2 Cheap Stocks I’m Watching This Week as Potential Buys

Are you looking for cheap stocks that pay a dividend? Here are two dividend stocks that have strong upside potential.

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There are many cheap stocks on the stock market after the selloffs in certain areas. Investors should investigate and choose the best stocks that are suitable for their portfolios. Remember to size your positions and keep your portfolio diversified across different industries and market cap. Typically, smaller-cap stocks can grow faster than larger stocks. Here are two relatively small and cheap stocks that you should add to your buy list.

What a cheap tech stock!

Enghouse System (TSX:ENGH) is trading at its cheapest valuation in a while. There’s a reason for it, though. Its fiscal 2021 results pale in comparison to its extraordinary results in fiscal 2020 that were helped by the boost in its Vidyo business because of increased demand in video conferencing during the pandemic. 

The management remains disciplined in their M&A strategy, stopping at three acquisitions, which met their return-on-investment criteria, in fiscal 2021. Instead of forcing growth by paying for more in high-multiple tech firms, the tech stock decided to pay out a special dividend.

Even after paying $83.2 million as a special dividend (that was 11 times its regular dividend at the time) at the end of the last quarter, it still had a healthy level of cash, cash equivalents, and short-term investments, totaling $198.8 million. This cash is sufficient to pay about six years of its regular dividend.

How cheap is Enghouse stock?

The company just reported its fiscal Q4 and 2021 results on Thursday. Here are the key financial metrics for fiscal 2021 versus 2020:

  • Revenue fell 7% to $467.2 million (but it’s a 10% growth rate from fiscal 2019 to 2021).
  • Net income fell 6% to $92.8 million (14% growth rate).
  • Diluted earnings per share dropped 6% to $1.66 per share (13%).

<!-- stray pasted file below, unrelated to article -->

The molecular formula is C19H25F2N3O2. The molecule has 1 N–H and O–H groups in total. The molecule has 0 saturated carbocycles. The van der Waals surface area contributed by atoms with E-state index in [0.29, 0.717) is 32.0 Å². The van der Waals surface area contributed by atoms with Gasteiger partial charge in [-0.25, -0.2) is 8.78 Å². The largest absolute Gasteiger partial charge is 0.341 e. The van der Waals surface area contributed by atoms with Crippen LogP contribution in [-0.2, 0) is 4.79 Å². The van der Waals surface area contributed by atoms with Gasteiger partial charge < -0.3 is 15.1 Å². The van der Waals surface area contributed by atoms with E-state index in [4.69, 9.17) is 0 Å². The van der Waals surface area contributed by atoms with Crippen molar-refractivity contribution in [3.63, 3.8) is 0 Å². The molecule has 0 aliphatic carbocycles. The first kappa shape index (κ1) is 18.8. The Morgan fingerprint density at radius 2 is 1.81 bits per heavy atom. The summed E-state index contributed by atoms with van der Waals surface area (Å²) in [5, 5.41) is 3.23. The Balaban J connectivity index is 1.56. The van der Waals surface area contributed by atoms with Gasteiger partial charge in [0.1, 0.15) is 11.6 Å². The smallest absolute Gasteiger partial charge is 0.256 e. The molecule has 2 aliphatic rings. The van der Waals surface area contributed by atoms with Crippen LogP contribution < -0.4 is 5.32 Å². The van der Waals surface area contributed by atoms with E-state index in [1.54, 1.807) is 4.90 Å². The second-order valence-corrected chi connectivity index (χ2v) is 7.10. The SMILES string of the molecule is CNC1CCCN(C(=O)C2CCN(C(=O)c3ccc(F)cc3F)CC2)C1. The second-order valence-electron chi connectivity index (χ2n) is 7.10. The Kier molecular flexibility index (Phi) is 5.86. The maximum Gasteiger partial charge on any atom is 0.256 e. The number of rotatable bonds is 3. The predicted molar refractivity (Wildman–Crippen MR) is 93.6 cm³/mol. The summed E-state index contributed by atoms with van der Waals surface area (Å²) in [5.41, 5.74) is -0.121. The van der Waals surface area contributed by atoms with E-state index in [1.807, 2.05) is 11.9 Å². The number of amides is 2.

• Adjusted EBITDA, a cash flow proxy, declined 5% to $168.5 million (21%).

The tech stock is unfairly punished this year, because of its outstanding results last year. Its growth can also be lumpy from year to year because of its disciplined acquisitions strategy. Consequently, the growth stock has corrected about 25% in the last 12 months.

Analysts think patient investors will be rewarded. One analyst may be biased. Four analysts have an average 12-month price target that suggests a potential of 42% near-term upside.

Notably, Enghouse stock yields 1.3% and has increased its dividend for 14 consecutive years with a five-year dividend-growth rate of 19%.

A cheap dividend stock for a juicy yield

Algonquin Power & Utilities (TSX:AQN)(NYSE:AQN) is a cheap dividend stock in the utility space. It especially looks like a bargain after the recent run-ups of Fortis and Emera. A good portion of Algonquin’s revenue (about 80%) comes from its regulated utilities. It has plenty of growth projects across its regulated utilities and renewable power portfolio, too. Its new capital plan for 2022 to 2026 consists of US$12.4 billion in investments.

At writing, it provides a high yield of close to 5%. Nine analysts have an average 12-month price target that suggests about 25% upside potential. In other words, they think the dividend stock is undervalued. Algonquin has increased its dividend for a decade with a 10-year dividend-growth rate of almost 10%.

This article represents the opinion of the writer, who may disagree with the “official” recommendation position of a Motley Fool premium service or advisor. We’re Motley! Questioning an investing thesis — even one of our own — helps us all think critically about investing and make decisions that help us become smarter, happier, and richer, so we sometimes publish articles that may not be in line with recommendations, rankings or other content.

The Motley Fool owns and recommends Enghouse Systems Ltd. Fool contributor Kay Ng owns shares of Algonquin and Enghouse Systems Ltd.

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